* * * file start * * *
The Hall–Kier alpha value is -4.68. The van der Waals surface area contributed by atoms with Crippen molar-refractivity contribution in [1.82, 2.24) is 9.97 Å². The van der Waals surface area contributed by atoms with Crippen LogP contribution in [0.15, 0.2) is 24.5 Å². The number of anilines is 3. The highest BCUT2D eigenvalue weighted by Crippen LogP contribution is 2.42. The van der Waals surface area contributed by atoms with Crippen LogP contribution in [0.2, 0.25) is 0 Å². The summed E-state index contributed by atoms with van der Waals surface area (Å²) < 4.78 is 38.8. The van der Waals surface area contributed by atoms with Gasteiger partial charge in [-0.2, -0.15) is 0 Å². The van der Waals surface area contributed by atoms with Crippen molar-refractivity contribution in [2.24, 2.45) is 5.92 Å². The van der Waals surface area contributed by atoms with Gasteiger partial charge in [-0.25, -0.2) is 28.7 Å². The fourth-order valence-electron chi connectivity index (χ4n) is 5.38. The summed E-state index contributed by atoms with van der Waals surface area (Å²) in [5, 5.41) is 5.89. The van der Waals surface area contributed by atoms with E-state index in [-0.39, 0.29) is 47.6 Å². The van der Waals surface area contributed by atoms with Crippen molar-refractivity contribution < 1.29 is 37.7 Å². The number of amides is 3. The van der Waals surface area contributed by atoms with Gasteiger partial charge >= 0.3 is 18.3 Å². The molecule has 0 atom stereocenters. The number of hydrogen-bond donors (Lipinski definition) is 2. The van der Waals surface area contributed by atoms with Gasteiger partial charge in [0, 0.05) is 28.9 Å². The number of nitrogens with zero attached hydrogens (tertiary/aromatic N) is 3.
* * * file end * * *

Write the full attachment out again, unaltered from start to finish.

The Hall–Kier alpha value is -4.68. The van der Waals surface area contributed by atoms with Crippen molar-refractivity contribution in [1.82, 2.24) is 9.97 Å². The van der Waals surface area contributed by atoms with Crippen LogP contribution in [0.15, 0.2) is 24.5 Å². The number of anilines is 3. The highest BCUT2D eigenvalue weighted by Crippen LogP contribution is 2.42. The van der Waals surface area contributed by atoms with Crippen LogP contribution in [0.2, 0.25) is 0 Å². The summed E-state index contributed by atoms with van der Waals surface area (Å²) < 4.78 is 38.8. The van der Waals surface area contributed by atoms with Gasteiger partial charge in [-0.2, -0.15) is 0 Å². The van der Waals surface area contributed by atoms with Crippen molar-refractivity contribution in [2.24, 2.45) is 5.92 Å². The van der Waals surface area contributed by atoms with Gasteiger partial charge in [-0.25, -0.2) is 28.7 Å². The fourth-order valence-electron chi connectivity index (χ4n) is 5.38. The summed E-state index contributed by atoms with van der Waals surface area (Å²) in [5, 5.41) is 5.89. The van der Waals surface area contributed by atoms with E-state index in [-0.39, 0.29) is 47.6 Å². The van der Waals surface area contributed by atoms with Crippen molar-refractivity contribution < 1.29 is 37.7 Å². The number of amides is 3. The van der Waals surface area contributed by atoms with Gasteiger partial charge >= 0.3 is 18.3 Å². The molecule has 0 atom stereocenters. The number of hydrogen-bond donors (Lipinski definition) is 2. The van der Waals surface area contributed by atoms with Gasteiger partial charge in [0, 0.05) is 28.9 Å². The number of nitrogens with zero attached hydrogens (tertiary/aromatic N) is 3.